I think you have a sense of the general idea, but I want to first address a few misunderstandings point by point first.
- Anyone can submit a BIP that aims to change Bitcoin Core
Bitcoin Improvement Proposals (BIPs) are used to provide globally relevant information or propose changes to the Bitcoin protocol. Changes to single implementations such as Bitcoin Core are made via that project's repository.
- The BIP must be approved by an editor
The BIP editors only ensure that a BIP fulfills certain minimum criteria, like being viable, on-topic, and complete.
- The BIP must be voted in with 95% confidence from the miners
- The community must upgrade to the new software version
BIPs that propose consensus changes must define an activation mechanism. For example Taproot used the Speedy Trial activation, which included miners signaling for readiness. Miners do not vote on proposed changes, they are asked to gauge whether they perceive the network to be supportive of the change and signal readiness to enforce a consensus change. Full nodes upgrade to signal support and to enforce the consensus change once it is activated. If there is serious disagreement among developers, community, and miners whether something should be activated, this should be sufficiently visible in the public debate, so that a Speedy Trial activation attempt would fail.
What should I consider or be aware of when updating to the latest software version?
Node operators define what they consider to be Bitcoin per the software they run. If you want to support adoption of a consensus change, you should run software that facilitates the new rules. If you disagree with a consensus change, you should run software that expresses this disagreement either passively by not supporting the change or actively by counteracting it in some manner. If it's all the same, you should probably run somewhat recent software, to get access to the latest bug fixes, features and improvements. For example, Bitcoin Core's life cycle provides maintenance for the current and previous major version, older versions receive critical security fixes a bit longer, but are considered end-of-life shortly after that. Other projects have their own modus operandi.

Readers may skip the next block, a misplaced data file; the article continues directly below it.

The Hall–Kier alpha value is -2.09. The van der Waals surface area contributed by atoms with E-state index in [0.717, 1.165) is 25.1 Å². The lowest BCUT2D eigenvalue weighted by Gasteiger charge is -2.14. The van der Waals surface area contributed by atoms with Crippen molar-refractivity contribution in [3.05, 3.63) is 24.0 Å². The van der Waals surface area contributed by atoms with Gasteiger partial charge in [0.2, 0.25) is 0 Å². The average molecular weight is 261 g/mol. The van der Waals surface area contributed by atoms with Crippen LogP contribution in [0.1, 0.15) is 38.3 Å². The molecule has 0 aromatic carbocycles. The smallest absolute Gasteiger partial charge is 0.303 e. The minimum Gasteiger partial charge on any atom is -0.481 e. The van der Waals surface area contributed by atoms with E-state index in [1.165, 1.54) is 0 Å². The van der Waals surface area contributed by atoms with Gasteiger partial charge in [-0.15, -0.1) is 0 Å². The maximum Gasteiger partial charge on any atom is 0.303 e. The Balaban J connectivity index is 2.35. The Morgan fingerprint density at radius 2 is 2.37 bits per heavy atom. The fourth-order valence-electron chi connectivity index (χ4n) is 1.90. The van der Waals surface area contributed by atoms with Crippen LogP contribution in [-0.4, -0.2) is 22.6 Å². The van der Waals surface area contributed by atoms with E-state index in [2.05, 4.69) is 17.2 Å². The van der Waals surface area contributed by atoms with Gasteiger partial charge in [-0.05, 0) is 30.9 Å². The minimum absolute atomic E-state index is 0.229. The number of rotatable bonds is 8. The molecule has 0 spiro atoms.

What are the criteria for the Bitcoin protocol to consolidate at community/network level in comparison to TCP/IP protocol for example?
TCP/IP is maintained by the IETF, an open standards organization. From what I understand the IETF standards track's RFCs inspired the BIP process. I assume that slight divergence in adoption of protocol changes in TCP/IP would mostly cause participants to downgrade to shared mechanisms for compatibility. On Bitcoin however, consensus changes must be broadly adopted by the network to come into effect, so there is an emergent property to the process on the network level. If e.g. users run node software enforcing rules conflicting with rules enforced by other nodes, it may cause the network to split for good which can lead to the spin-off of a fork-coin.
Are there any kind of changes which require additional caution from the network participants (full nodes)?
Unless a new version introduces consensus changes, not usually. If you're a power user, you should glance at the release notes to see if there were any changes to RPCs you use. If any existing features get removed, this usually happens in steps over multiple major releases.